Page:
I’ve never been a fan of the Duggars. It has nothing to do with them. I just don’t watch reality television, or much television of any kind. My knowledge of the abnormally large family has been entirely secondhand. I know they’re conservative Christians, as am I. I know they’re popular among that crowd. And I can tell that they like to have kids.
Given my lack of interest, I’ve been fairly successful in ignoring the ongoing controversy regarding Josh Duggar’s confessed crimes against young girls committed in his teenage years. I was content to remain blissfully ignorant and unconcerned about the hubbub, right up until I read this column from Michael Reagan berating presidential candidate Mike Huckabee for speaking in defense of the Duggar family. I then listened to Christian broadcaster Brannon Howse opine on the subject and interview Reagan here.
Reagan and Howse seem to share the opinion that the Duggars and their business associates have undermined the integrity of the Christian mission by, well, engaging in the Christian mission. Apparently, if you’ve ever done something horrible, you should never serve in a missionary capacity or otherwise stand publicly for Christ. It makes the rest of us look bad, Reagan and Howse claim.
They might want to tell that to the Apostle Paul, who before becoming the greatest first century Christian evangelist whittled away his days hunting and killing Christians without mercy. After that, they might want to chat with King David, a murderer and adulterer who nonetheless authored Psalms and served under God’s grace.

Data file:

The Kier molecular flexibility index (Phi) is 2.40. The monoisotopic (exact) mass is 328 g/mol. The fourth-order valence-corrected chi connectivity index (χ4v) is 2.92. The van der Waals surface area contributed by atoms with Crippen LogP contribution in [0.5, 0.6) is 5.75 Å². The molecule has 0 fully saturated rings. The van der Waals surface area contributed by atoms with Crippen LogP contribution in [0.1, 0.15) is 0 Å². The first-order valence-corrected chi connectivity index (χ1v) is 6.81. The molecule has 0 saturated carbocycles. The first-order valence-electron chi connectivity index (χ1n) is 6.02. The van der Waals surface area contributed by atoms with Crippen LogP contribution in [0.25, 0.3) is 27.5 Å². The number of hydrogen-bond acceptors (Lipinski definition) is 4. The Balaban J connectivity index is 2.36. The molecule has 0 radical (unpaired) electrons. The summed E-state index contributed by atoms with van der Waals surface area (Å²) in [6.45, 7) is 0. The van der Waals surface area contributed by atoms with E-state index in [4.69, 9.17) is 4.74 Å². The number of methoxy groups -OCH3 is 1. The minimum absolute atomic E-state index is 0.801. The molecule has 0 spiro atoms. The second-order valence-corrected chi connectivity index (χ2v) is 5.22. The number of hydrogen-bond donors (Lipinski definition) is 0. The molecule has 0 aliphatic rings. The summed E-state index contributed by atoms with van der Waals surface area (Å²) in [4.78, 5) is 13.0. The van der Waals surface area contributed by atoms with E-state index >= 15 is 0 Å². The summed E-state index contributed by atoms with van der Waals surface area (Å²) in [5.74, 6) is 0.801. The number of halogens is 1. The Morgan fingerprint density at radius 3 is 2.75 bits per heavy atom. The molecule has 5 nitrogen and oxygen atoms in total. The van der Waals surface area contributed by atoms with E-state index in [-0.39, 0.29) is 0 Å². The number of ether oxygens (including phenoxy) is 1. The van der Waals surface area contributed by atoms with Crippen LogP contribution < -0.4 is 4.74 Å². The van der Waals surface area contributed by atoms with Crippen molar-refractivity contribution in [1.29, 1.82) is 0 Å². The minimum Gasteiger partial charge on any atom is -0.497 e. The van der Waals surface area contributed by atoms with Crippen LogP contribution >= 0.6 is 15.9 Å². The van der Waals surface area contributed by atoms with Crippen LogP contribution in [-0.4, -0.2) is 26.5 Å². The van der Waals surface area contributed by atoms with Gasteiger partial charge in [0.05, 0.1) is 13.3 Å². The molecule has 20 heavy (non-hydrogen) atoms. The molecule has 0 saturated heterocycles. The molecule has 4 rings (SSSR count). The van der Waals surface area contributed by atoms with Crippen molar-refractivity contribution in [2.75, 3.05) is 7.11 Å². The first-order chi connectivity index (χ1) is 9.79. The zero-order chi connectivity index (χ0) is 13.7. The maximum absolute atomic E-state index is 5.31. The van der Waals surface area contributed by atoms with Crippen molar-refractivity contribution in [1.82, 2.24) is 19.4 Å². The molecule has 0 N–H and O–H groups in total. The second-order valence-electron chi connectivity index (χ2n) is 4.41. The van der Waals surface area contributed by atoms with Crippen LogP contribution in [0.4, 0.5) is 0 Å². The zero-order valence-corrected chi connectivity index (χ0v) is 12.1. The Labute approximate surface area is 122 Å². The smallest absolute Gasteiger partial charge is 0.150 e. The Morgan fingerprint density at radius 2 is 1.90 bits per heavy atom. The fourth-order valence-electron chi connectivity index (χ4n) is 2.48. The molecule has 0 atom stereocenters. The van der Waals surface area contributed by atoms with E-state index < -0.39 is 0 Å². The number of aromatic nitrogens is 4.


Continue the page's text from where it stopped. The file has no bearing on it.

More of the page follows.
After those conversations, they may want to take a good long look in the mirror and consider prayerfully and honestly how wretched their own condition remains. I know mine does.
Look, I don’t know Josh Duggar at all. I’ve never watched his show. I couldn’t pick the guy out of a lineup. He could be a pinnacle of Christian virtue with a dark past, or a monster hiding in plain sight. I don’t know either way.
What I do know, unequivocally and without the slightest shred of doubt, is that no man or group of men can make Christianity look bad. If you claim to understand what Christianity is, yet continue to look to men as indicators of its merit, your understanding may need tweaking.
The situation with Josh Duggar stands as a tremendous opportunity to communicate the Gospel, to demonstrate our need of a savior, and potentially — depending upon the condition of Josh’s heart — to witness the power of God to transform lives. That should be the focus of Christian commentators and believers, not a conventional view of public relations, as if the world’s opinion matters.
Whether Josh Duggar is an unrepentant child molester or a good and faithful servant of Christ, the power to compel the lost remains with the Holy Spirit. It’s not on Josh Duggar or his family or associates to put on a good front so the Gospel can work. It works in all times and circumstances.